Deciding to do a master’s is both easy and hard. There’s a familiarity in pursuing further education when you’ve done the thirteen or so years of mandatory schooling and four more years for a bachelor’s (or six like me if you took your time). It’s easy to romanticize the pursuit of knowledge. On the other hand, you don’t make much (if any) money doing a master’s and many of the quirks of academia are genuinely bizarre. So what was it like to go to grad school? Let me share with you my experiences over the past 2 years in Switzerland.
In 2020, I was in my final year of my undergraduate degree, a Bachelor of Applied Science in Mechanical Engineering at the University of British Columbia (UBC). I had applied and was accepted to the Master of Science in Robotics, Systems, and Control program at ETH Zurich. An opportunity to live abroad, to study at an institution at the forefront of its field… There are compelling reasons to take this offer.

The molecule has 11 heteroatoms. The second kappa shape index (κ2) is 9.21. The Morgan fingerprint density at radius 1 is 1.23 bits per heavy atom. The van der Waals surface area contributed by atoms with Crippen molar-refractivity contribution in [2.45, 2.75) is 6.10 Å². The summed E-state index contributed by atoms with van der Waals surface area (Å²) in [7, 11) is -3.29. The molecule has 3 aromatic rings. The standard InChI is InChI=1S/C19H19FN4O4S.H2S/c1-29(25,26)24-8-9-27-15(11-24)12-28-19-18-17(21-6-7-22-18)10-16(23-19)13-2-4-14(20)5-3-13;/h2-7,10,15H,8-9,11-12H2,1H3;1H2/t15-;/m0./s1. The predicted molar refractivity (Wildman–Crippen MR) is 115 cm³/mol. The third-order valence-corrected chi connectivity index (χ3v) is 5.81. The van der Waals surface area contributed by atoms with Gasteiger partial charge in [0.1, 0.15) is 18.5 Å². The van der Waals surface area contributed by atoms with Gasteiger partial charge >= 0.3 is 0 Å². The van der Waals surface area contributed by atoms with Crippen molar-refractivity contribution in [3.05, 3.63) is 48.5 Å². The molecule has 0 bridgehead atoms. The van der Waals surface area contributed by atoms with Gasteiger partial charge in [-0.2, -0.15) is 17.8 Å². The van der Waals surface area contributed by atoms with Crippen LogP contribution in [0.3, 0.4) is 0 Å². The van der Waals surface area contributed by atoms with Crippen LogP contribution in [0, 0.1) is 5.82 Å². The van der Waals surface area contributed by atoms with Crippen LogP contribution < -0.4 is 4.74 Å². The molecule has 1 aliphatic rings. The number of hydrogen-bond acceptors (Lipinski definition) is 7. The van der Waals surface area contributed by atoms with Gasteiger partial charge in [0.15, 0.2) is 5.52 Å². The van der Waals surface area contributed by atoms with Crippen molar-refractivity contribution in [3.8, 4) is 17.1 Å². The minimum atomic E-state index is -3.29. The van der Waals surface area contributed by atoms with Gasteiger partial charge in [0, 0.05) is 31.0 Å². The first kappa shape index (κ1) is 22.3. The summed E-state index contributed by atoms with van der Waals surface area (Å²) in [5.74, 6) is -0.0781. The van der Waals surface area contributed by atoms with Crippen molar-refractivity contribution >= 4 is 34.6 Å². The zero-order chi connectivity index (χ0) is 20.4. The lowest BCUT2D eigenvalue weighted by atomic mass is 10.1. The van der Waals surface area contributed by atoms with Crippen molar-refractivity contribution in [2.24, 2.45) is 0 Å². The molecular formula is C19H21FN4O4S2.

Still, I wasn’t sure. The time and commitment and the distance from home were valid concerns, doubts I needed to get over. How do we decide when we don’t know? To make decisions that influence the rest of our lives? Somehow, we manage to do it all the time. This felt like one of those moments that would define a before and after in my life.
But there is one before and after in 2020 that defines such a moment for many of us. A global pandemic abruptly barred global travel, shutdown the routines to which we were accustomed, recentered our world to communicate through text and video. I wrapped up my bachelor’s virtually and the crossed the stage in imagination only. Hardly the triumphant moment I had expected. I felt my life go on pause: competitions cancelled, summer travel plans upended, a job market in uncertain hands. So what else was there to do?